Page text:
By Bob McMahon
By Allison Babka
By Kelsey McClure
By Carolina de Busto
By Ben Westhoff and Sarah Purkrabek
By Steve Brennan
By Joseph Hess
By Allsion Babka
The Blood Brothersare the sound of pop music going insane. The Seattle quintet cannot really be defined by genre, as it takes bits and pieces from every possible musical subculture featuring the words "post" or "core" and mashes them together in an organic stew of mathematical tempo changes, jagged guitars and cathartic thrash. Whatever this music is can be undeniably abrasive -- it's definitely not for everybody -- but it isn't pure noise. There is a method to the Blood Brothers' madness.
Slowly building a following in the underground with several independent releases, the Brothers caught the ear of producer Ross Robinson, who produced their major-label debut, 2002's Burn, Piano Island, Burn. The album was one of the year's best, tempering the band's assault with slick production that put the emphasis on the dueling vocal attack of Jordan Blilie and Johnny Whitney. Both vocalists are wonderfully talented, able to go through soulful croons, fist-pumping shouts and blood-curdling shrieks -- often within the same song. Live, they spit their stream-of-consciousness lyrics while bounding across the stage like Mick Jagger having a seizure, as the rest of the band remains relatively calm, anchoring the presence and keeping it from flying off into space.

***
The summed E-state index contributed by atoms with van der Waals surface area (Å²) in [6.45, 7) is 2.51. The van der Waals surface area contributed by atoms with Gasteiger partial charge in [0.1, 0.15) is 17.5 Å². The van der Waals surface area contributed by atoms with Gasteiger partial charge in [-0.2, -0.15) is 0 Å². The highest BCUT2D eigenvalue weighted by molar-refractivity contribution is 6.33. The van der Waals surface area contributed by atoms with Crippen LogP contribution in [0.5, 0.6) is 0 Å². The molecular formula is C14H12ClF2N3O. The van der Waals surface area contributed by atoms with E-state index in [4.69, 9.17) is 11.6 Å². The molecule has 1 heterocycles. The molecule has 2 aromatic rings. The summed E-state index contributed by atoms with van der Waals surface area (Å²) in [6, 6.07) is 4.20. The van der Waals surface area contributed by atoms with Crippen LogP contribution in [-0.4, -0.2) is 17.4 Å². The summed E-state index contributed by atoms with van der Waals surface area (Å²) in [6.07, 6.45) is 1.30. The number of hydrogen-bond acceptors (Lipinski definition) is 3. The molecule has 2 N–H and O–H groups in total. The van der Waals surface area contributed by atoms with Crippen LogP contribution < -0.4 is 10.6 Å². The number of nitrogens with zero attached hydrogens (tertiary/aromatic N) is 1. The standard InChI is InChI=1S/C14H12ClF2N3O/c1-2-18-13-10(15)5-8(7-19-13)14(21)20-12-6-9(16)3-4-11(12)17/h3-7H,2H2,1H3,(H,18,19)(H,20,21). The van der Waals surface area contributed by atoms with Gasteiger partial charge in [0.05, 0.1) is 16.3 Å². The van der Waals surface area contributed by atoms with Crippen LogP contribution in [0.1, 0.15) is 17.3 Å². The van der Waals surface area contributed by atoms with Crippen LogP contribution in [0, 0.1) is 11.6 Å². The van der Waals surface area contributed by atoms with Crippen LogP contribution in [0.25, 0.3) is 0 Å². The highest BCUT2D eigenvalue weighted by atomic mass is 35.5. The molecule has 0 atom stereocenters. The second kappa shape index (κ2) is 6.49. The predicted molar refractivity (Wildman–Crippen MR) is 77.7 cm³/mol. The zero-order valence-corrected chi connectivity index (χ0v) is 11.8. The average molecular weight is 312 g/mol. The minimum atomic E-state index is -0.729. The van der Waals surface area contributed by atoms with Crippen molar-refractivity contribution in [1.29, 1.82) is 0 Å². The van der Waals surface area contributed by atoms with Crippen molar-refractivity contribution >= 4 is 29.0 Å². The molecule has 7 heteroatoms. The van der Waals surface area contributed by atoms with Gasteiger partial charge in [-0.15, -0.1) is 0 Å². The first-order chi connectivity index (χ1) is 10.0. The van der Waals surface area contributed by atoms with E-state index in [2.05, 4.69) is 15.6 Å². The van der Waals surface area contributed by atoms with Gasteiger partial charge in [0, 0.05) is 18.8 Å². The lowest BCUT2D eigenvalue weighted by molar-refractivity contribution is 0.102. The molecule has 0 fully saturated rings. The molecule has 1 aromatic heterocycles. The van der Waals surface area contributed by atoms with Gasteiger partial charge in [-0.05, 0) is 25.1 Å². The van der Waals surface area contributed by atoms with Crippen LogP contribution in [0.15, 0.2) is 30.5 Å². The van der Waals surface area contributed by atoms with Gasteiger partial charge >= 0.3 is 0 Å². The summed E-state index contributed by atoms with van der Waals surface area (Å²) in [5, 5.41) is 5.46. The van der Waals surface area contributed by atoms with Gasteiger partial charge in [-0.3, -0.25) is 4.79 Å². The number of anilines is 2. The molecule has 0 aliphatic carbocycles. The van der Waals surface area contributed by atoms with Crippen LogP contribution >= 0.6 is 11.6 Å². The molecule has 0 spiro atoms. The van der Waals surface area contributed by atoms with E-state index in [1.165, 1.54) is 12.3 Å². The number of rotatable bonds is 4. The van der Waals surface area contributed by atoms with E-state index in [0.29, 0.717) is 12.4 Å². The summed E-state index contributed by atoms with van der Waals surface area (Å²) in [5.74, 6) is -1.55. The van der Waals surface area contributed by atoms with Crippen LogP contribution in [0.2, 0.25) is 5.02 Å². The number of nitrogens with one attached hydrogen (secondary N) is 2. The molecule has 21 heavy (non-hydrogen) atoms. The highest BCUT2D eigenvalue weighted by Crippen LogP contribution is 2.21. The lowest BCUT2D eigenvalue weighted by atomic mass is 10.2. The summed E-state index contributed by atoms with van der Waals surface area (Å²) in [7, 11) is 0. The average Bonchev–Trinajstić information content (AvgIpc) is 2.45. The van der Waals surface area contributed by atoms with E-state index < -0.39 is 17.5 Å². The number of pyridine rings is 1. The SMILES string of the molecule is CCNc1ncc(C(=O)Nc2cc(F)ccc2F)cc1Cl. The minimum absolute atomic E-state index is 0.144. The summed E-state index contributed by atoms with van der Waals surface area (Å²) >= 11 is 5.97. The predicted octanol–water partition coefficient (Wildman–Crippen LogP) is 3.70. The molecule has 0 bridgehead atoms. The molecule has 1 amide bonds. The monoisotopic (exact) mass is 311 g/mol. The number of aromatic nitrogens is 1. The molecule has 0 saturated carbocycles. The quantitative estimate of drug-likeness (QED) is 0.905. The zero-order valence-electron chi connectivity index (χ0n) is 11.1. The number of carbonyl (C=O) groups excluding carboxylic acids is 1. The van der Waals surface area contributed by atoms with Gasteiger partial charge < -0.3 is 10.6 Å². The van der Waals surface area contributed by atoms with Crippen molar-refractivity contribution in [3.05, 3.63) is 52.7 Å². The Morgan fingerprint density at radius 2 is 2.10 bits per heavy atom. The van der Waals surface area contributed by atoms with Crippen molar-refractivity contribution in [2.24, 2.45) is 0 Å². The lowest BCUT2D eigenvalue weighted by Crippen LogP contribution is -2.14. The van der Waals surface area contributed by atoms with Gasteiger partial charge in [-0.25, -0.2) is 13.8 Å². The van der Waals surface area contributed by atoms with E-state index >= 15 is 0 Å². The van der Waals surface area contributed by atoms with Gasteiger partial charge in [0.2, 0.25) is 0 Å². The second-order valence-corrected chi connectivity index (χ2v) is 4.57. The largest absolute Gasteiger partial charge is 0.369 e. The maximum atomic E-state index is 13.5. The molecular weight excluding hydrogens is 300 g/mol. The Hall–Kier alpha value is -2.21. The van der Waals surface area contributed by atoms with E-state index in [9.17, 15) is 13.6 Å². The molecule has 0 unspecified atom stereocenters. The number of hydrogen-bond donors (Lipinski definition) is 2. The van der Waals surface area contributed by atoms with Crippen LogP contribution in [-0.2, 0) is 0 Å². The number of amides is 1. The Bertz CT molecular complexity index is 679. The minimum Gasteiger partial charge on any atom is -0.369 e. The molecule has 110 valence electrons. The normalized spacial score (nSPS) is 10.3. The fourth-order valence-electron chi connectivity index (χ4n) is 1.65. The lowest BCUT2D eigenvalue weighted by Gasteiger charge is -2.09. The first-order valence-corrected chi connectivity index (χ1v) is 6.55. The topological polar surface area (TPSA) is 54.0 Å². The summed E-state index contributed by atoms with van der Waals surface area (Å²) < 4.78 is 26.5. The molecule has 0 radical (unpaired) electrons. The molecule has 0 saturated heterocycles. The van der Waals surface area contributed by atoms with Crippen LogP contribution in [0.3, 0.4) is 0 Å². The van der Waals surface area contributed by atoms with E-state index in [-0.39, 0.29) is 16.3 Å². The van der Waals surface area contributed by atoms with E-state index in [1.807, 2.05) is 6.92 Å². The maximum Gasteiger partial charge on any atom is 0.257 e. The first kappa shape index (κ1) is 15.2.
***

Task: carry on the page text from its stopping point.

The Blood Brothers have a new album due out soon and will most likely be previewing cuts from it this Friday night at the Creepy Crawl. But if you're afraid of music that might make you hurt yourself, you might want to stay home instead.